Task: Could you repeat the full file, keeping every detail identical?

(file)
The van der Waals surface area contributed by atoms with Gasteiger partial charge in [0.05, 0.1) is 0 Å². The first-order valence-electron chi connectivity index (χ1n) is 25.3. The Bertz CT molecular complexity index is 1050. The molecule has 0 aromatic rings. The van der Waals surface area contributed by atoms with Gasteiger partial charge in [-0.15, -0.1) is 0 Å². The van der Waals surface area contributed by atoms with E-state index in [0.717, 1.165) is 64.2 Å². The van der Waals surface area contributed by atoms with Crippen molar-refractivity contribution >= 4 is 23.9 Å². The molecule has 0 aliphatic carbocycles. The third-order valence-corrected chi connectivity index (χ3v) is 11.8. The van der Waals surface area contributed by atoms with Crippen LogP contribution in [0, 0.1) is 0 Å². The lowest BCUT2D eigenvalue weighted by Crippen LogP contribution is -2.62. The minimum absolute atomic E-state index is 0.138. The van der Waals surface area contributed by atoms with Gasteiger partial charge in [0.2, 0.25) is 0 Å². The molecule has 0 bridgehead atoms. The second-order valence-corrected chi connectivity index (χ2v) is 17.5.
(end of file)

The van der Waals surface area contributed by atoms with Gasteiger partial charge in [0.05, 0.1) is 0 Å². The first-order valence-electron chi connectivity index (χ1n) is 25.3. The Bertz CT molecular complexity index is 1050. The molecule has 0 aromatic rings. The van der Waals surface area contributed by atoms with Gasteiger partial charge in [-0.15, -0.1) is 0 Å². The van der Waals surface area contributed by atoms with E-state index in [0.717, 1.165) is 64.2 Å². The van der Waals surface area contributed by atoms with Crippen molar-refractivity contribution >= 4 is 23.9 Å². The molecule has 0 aliphatic carbocycles. The third-order valence-corrected chi connectivity index (χ3v) is 11.8. The van der Waals surface area contributed by atoms with Crippen LogP contribution in [0, 0.1) is 0 Å². The lowest BCUT2D eigenvalue weighted by Crippen LogP contribution is -2.62. The minimum absolute atomic E-state index is 0.138. The van der Waals surface area contributed by atoms with Gasteiger partial charge in [0.2, 0.25) is 0 Å². The molecule has 0 bridgehead atoms. The second-order valence-corrected chi connectivity index (χ2v) is 17.5.